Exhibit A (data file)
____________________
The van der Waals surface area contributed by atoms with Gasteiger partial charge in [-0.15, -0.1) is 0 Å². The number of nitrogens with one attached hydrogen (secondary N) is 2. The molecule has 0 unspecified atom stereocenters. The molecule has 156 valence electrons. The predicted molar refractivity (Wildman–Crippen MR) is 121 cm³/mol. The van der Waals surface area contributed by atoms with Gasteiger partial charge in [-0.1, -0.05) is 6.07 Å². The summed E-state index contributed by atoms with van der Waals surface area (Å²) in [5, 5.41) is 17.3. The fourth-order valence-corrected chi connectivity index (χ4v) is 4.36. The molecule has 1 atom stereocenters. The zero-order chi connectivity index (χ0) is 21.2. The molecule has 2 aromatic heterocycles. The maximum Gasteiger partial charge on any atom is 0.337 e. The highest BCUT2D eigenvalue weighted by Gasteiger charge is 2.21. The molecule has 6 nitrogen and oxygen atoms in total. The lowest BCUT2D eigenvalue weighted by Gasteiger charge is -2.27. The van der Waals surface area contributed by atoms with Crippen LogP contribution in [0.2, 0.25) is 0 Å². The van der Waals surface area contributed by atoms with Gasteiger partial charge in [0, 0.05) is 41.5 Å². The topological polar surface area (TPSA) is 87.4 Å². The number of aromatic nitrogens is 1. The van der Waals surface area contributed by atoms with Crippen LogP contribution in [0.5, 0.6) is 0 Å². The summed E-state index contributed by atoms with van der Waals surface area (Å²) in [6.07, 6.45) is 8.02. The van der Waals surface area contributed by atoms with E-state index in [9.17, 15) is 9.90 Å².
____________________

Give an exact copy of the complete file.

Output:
The van der Waals surface area contributed by atoms with Gasteiger partial charge in [-0.15, -0.1) is 0 Å². The number of nitrogens with one attached hydrogen (secondary N) is 2. The molecule has 0 unspecified atom stereocenters. The molecule has 156 valence electrons. The predicted molar refractivity (Wildman–Crippen MR) is 121 cm³/mol. The van der Waals surface area contributed by atoms with Gasteiger partial charge in [-0.1, -0.05) is 6.07 Å². The summed E-state index contributed by atoms with van der Waals surface area (Å²) in [5, 5.41) is 17.3. The fourth-order valence-corrected chi connectivity index (χ4v) is 4.36. The molecule has 1 atom stereocenters. The zero-order chi connectivity index (χ0) is 21.2. The molecule has 2 aromatic heterocycles. The maximum Gasteiger partial charge on any atom is 0.337 e. The highest BCUT2D eigenvalue weighted by Gasteiger charge is 2.21. The molecule has 6 nitrogen and oxygen atoms in total. The lowest BCUT2D eigenvalue weighted by Gasteiger charge is -2.27. The van der Waals surface area contributed by atoms with Crippen LogP contribution in [0.2, 0.25) is 0 Å². The van der Waals surface area contributed by atoms with Gasteiger partial charge in [0, 0.05) is 41.5 Å². The topological polar surface area (TPSA) is 87.4 Å². The number of aromatic nitrogens is 1. The van der Waals surface area contributed by atoms with Crippen LogP contribution in [0.5, 0.6) is 0 Å². The summed E-state index contributed by atoms with van der Waals surface area (Å²) in [6.07, 6.45) is 8.02. The van der Waals surface area contributed by atoms with E-state index in [9.17, 15) is 9.90 Å².